Dream analysis is very useful in psychology
as it shows us what is going on in the deepest levels of consciousness.
In therapy we can tell if a person is progressing by analysing the dream
content that the subject is experiencing.
If a client is still having
nightmares or unpleasant dreams then they are having difficulty working
through their problems, and you will know that even if everything appears
to be running smoothly (at this moment in time) such progress will not be
permanent as the mind is still wrestling with the deepest fears or
Dreams are to primitive men what the Bible
is to us. Dreams have been valued since long before Joseph and his coat
of many colours. Ancient Egyptians took healing in the Great Pyramids and
much of this involved sleep and dream work. Aristotle, in 350 BC compared
dreams to the reflections in water, suggesting we should look for
similarities with conscious life.
When working with dreams it is essential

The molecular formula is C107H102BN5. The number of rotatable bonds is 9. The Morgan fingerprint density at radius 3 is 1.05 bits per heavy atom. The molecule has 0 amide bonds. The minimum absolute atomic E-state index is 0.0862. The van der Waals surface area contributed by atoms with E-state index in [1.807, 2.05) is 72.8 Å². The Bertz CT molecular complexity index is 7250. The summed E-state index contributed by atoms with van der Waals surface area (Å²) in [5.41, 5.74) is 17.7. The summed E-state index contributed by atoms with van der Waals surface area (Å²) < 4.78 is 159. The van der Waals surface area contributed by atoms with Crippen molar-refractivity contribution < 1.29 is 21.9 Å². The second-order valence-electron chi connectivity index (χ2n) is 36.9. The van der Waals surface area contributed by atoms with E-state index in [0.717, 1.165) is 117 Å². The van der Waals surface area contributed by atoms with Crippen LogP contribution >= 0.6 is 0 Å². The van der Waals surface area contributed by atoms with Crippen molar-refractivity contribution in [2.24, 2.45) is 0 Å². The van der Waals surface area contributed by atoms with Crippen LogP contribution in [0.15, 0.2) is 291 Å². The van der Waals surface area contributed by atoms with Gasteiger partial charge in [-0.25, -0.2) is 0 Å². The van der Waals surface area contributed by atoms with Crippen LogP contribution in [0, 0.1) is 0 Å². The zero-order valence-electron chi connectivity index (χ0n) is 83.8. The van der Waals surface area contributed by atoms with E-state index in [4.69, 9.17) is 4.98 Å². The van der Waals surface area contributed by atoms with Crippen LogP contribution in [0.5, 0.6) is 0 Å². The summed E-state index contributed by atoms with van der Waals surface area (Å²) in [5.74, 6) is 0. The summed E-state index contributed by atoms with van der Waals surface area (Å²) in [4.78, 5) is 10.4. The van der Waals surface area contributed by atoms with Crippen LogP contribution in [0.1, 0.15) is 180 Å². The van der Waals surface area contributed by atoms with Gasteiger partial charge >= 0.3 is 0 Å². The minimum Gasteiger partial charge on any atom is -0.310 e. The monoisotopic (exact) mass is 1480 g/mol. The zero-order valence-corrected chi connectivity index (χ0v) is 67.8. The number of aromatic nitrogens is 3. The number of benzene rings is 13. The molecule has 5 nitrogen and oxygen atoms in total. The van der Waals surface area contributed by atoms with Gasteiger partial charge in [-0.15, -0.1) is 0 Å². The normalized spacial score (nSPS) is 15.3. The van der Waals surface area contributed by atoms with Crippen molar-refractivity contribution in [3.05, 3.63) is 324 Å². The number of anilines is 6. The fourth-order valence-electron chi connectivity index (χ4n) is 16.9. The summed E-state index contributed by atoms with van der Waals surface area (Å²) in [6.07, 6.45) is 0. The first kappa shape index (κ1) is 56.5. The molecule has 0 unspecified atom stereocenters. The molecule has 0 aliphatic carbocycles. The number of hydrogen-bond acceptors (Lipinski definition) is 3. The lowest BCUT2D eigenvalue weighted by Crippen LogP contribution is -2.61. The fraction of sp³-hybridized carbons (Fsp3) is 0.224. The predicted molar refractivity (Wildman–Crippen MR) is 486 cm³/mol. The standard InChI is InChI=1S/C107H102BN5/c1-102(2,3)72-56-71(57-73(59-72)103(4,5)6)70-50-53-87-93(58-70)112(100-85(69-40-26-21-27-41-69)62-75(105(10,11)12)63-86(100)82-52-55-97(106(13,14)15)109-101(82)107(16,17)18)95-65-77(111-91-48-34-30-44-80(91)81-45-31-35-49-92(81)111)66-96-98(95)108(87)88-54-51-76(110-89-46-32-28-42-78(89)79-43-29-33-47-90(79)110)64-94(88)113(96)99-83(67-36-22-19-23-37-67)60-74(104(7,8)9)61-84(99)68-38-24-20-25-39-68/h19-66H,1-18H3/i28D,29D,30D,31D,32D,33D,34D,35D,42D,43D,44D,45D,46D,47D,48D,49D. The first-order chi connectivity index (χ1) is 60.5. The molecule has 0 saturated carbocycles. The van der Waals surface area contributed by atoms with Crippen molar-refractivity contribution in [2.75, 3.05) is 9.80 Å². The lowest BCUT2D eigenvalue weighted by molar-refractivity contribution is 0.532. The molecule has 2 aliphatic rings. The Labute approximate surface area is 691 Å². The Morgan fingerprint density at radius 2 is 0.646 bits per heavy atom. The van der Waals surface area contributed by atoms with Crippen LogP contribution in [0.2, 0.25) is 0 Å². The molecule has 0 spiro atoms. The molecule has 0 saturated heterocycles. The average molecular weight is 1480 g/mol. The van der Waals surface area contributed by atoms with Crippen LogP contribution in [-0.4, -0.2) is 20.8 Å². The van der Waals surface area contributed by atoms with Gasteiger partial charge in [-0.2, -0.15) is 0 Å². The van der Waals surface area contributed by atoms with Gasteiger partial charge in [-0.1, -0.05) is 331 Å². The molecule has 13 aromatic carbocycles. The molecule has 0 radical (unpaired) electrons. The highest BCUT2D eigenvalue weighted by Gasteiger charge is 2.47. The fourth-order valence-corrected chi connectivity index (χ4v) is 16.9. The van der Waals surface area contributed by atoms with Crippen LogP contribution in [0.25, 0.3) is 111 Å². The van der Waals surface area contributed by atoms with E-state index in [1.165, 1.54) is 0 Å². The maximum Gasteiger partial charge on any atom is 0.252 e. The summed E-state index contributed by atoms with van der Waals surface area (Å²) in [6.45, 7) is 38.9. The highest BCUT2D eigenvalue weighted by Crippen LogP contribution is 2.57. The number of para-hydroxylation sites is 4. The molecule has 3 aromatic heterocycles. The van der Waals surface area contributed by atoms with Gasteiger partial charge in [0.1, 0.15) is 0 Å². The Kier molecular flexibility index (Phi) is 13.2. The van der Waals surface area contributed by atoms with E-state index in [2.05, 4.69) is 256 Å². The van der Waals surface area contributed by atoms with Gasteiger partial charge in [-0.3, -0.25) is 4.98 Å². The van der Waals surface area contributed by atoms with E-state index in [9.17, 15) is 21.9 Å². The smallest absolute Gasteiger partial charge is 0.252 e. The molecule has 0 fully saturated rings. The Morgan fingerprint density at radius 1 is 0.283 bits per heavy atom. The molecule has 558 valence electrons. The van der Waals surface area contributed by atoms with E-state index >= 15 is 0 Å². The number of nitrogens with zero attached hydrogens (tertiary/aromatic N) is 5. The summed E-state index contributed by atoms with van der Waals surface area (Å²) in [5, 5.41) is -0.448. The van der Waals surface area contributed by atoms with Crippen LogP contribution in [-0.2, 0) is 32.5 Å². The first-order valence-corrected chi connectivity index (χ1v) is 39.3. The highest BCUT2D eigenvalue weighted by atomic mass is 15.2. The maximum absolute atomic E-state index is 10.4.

that a holistic profile of the individual is taken into account and that
dreams are not taken literally. Because they are highly symbolic, they
can express deep seated physical health problems and issues of mind and
spirit that need resolution, revealing information that is not available
to the conscious mind.
In the Ancient Greek and Roman Empires
rituals were performed to bring healing. One such ritual involved
animal sacrifice, usually a ram, which the dreamer would sleep on the skin
of. Evening prayers and chants were held and seekers would ask Aesculapius to bring them healing dreams.
(Aesculapius was a healer who lived during the 11th century BC and was later made the
god of healing). When Aesculapius appeared in the dream state he would
tell of the medicine and treatment needed. Some times his daughter Hygeia
would appear to perform psychic surgery.
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